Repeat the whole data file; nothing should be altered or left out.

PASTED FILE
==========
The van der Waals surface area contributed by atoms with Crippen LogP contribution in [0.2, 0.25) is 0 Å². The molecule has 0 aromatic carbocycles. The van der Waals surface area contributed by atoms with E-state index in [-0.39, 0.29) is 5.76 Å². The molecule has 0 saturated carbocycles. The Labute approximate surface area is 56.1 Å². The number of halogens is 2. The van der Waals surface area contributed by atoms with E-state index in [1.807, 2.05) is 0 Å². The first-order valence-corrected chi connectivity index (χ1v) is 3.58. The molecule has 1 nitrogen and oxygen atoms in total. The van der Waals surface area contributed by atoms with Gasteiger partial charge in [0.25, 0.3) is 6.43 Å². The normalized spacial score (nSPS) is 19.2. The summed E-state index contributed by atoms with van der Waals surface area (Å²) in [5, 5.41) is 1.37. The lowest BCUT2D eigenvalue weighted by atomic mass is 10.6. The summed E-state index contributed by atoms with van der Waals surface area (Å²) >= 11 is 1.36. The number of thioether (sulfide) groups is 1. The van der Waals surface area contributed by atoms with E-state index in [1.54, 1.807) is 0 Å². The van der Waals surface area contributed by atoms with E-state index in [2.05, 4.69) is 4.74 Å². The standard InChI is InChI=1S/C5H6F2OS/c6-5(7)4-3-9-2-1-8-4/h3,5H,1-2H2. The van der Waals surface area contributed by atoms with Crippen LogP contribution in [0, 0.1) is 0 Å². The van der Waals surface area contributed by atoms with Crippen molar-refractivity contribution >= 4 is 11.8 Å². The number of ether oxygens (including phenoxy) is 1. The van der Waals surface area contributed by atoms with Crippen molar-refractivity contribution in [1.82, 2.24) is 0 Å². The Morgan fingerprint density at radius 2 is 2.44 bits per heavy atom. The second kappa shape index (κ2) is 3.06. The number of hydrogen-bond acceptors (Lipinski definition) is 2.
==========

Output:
The van der Waals surface area contributed by atoms with Crippen LogP contribution in [0.2, 0.25) is 0 Å². The molecule has 0 aromatic carbocycles. The van der Waals surface area contributed by atoms with E-state index in [-0.39, 0.29) is 5.76 Å². The molecule has 0 saturated carbocycles. The Labute approximate surface area is 56.1 Å². The number of halogens is 2. The van der Waals surface area contributed by atoms with E-state index in [1.807, 2.05) is 0 Å². The first-order valence-corrected chi connectivity index (χ1v) is 3.58. The molecule has 1 nitrogen and oxygen atoms in total. The van der Waals surface area contributed by atoms with Gasteiger partial charge in [0.25, 0.3) is 6.43 Å². The normalized spacial score (nSPS) is 19.2. The summed E-state index contributed by atoms with van der Waals surface area (Å²) in [5, 5.41) is 1.37. The lowest BCUT2D eigenvalue weighted by atomic mass is 10.6. The summed E-state index contributed by atoms with van der Waals surface area (Å²) >= 11 is 1.36. The number of thioether (sulfide) groups is 1. The van der Waals surface area contributed by atoms with E-state index in [1.54, 1.807) is 0 Å². The van der Waals surface area contributed by atoms with E-state index in [2.05, 4.69) is 4.74 Å². The standard InChI is InChI=1S/C5H6F2OS/c6-5(7)4-3-9-2-1-8-4/h3,5H,1-2H2. The van der Waals surface area contributed by atoms with Crippen LogP contribution in [0, 0.1) is 0 Å². The van der Waals surface area contributed by atoms with Crippen molar-refractivity contribution >= 4 is 11.8 Å². The number of ether oxygens (including phenoxy) is 1. The van der Waals surface area contributed by atoms with Crippen molar-refractivity contribution in [1.82, 2.24) is 0 Å². The Morgan fingerprint density at radius 2 is 2.44 bits per heavy atom. The second kappa shape index (κ2) is 3.06. The number of hydrogen-bond acceptors (Lipinski definition) is 2.